As the title says, is there another expression for "my manager's manager"?

For example, in the large company I currently work for, there are 4 managers and the CEO above me.

If there is no single expression for the manager's manager, what do people use to refer to that person's manager? Is it just "manager's manager's manager"?

  • 'The big boss' might work. – Edwin Ashworth Dec 19 '14 at 19:55
  • 1
    Great-manager ? – Rusty Tuba Dec 19 '14 at 20:09
  • Whatever expression you come up with, it most likely won't be as clear as "my manager's manager." Is there any particular reason you can't just use that expression? – Nicole Dec 19 '14 at 20:19
  • @Nicole, no particular reason. It's just that english is not my first language and I thought that there might be another way to express "my manager's manager". – coderworks Dec 19 '14 at 20:26
  • My boss, two levels up? – WS2 Dec 19 '14 at 23:20

The term that I have heard used in a couple of large organizations is 2nd-level manager. This can of course be extended as necessary for the depth of the hierarchy: your boss is your "1st-level manager", your boss's manager is your "2nd-level manager", that person's boss is your "3rd-level manager", etc.

In the organizations that I have been in, this is always a relative term; the person that your boss calls their 2nd-level manager is your 3rd-level manager.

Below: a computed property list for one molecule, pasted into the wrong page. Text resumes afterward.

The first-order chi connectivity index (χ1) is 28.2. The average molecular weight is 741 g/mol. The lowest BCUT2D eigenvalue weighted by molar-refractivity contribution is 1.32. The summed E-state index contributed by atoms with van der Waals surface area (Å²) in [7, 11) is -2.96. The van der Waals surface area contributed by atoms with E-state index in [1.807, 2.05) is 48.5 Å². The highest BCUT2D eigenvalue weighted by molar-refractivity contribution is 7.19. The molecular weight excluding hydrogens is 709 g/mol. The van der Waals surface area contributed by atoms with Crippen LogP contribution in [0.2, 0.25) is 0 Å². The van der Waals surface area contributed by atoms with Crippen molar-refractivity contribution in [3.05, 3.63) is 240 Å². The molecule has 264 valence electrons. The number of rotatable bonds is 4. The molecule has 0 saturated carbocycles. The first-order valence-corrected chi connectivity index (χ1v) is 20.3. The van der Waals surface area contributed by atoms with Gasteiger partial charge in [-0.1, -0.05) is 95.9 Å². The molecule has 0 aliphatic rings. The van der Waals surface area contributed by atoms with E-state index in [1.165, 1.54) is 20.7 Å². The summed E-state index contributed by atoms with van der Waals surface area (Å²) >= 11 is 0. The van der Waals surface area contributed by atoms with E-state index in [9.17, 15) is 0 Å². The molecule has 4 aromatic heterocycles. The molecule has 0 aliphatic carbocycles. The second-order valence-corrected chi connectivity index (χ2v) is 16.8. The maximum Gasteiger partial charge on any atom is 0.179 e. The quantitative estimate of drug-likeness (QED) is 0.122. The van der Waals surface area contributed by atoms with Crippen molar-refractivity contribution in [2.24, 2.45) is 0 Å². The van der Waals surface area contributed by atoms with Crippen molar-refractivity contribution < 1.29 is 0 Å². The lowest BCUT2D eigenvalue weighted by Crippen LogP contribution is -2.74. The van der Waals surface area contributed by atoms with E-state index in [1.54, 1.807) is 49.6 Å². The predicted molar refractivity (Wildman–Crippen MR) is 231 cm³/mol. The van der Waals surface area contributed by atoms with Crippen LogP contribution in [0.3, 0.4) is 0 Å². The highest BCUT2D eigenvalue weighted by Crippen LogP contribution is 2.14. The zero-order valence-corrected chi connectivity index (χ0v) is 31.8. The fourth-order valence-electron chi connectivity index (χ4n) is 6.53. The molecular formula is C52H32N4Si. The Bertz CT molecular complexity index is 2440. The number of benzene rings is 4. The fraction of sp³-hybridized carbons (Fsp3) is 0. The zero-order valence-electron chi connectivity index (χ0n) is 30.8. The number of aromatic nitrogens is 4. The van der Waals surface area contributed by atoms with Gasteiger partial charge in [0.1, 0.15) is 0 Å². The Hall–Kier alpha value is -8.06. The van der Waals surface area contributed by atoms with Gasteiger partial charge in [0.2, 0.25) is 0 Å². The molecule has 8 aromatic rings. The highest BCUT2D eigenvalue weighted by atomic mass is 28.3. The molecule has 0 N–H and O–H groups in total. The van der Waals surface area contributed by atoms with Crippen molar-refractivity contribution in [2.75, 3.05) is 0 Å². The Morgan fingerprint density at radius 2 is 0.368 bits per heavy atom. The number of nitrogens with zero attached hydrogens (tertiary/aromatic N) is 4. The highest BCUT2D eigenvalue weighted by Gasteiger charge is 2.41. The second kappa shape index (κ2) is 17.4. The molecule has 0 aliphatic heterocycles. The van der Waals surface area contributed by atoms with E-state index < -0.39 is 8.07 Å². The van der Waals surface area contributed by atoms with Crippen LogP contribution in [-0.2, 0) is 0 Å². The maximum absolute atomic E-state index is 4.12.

• I think I've heard this, too. – Barmar Dec 19 '14 at 21:12
  • 1
    You'll also hear "second-line manager", with the same meaning. (Except I've never heard a first-line manger refer to my third-line as his second-line -- the "lineage" is fixed in the org chart.) – Hot Licks Dec 20 '14 at 3:34

Grandboss or Grandmanager is very informal, somewhat nonstandard, but comprehendable. It can be extended to formations like great-great-grandboss.

For instance, it is used in Alan Munford's How Managers Can Develop Managers, but the author defines the term before using it:

grand boss i.e. a manager above the learner's immediate manager

  • 3
    I have never ever heard this term used. Not even as a joke. – Robusto Dec 19 '14 at 20:26
  • 1
    Yeah, it seems like a term that may have been coined specifically for that book, since he would be talking about several levels of management frequently. – Barmar Dec 19 '14 at 20:31
  • It is used in this workplace stack exchange answer. There are 34 uses in the Ars Technica OpenForum Boardroom. I've never heard it spoken in person. – jejorda2 Dec 19 '14 at 20:46

"My manager's manager" sounds awkward partly because there are already three syllables in one instance of manager, so doubling (or tripling) the word doubles (or triples) the syllable count.

However, "my boss's boss" (or even "my boss's boss's boss") sounds a lot less awkward.

Not the answer you're looking for? Browse other questions tagged or ask your own question.